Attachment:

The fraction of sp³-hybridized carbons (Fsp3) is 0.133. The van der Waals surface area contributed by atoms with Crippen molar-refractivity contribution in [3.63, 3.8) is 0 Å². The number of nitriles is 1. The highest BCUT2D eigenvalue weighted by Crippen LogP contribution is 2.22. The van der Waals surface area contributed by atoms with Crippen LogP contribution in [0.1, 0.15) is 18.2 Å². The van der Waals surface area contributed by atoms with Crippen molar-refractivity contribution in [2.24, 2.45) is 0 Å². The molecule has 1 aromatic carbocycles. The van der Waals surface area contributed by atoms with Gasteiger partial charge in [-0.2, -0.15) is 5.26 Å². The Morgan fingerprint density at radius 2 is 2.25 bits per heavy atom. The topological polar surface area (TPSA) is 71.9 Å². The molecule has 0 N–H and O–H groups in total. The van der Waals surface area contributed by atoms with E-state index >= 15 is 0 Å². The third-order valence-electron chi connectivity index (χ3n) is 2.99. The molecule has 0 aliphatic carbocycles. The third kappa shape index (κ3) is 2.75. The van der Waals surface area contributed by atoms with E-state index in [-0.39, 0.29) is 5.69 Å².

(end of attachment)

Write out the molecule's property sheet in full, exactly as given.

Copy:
The fraction of sp³-hybridized carbons (Fsp3) is 0.133. The van der Waals surface area contributed by atoms with Crippen molar-refractivity contribution in [3.63, 3.8) is 0 Å². The number of nitriles is 1. The highest BCUT2D eigenvalue weighted by Crippen LogP contribution is 2.22. The van der Waals surface area contributed by atoms with Crippen LogP contribution in [0.1, 0.15) is 18.2 Å². The van der Waals surface area contributed by atoms with Crippen molar-refractivity contribution in [2.24, 2.45) is 0 Å². The molecule has 1 aromatic carbocycles. The van der Waals surface area contributed by atoms with Gasteiger partial charge in [-0.2, -0.15) is 5.26 Å². The Morgan fingerprint density at radius 2 is 2.25 bits per heavy atom. The topological polar surface area (TPSA) is 71.9 Å². The molecule has 0 N–H and O–H groups in total. The van der Waals surface area contributed by atoms with E-state index >= 15 is 0 Å². The third-order valence-electron chi connectivity index (χ3n) is 2.99. The molecule has 0 aliphatic carbocycles. The third kappa shape index (κ3) is 2.75. The van der Waals surface area contributed by atoms with E-state index in [-0.39, 0.29) is 5.69 Å².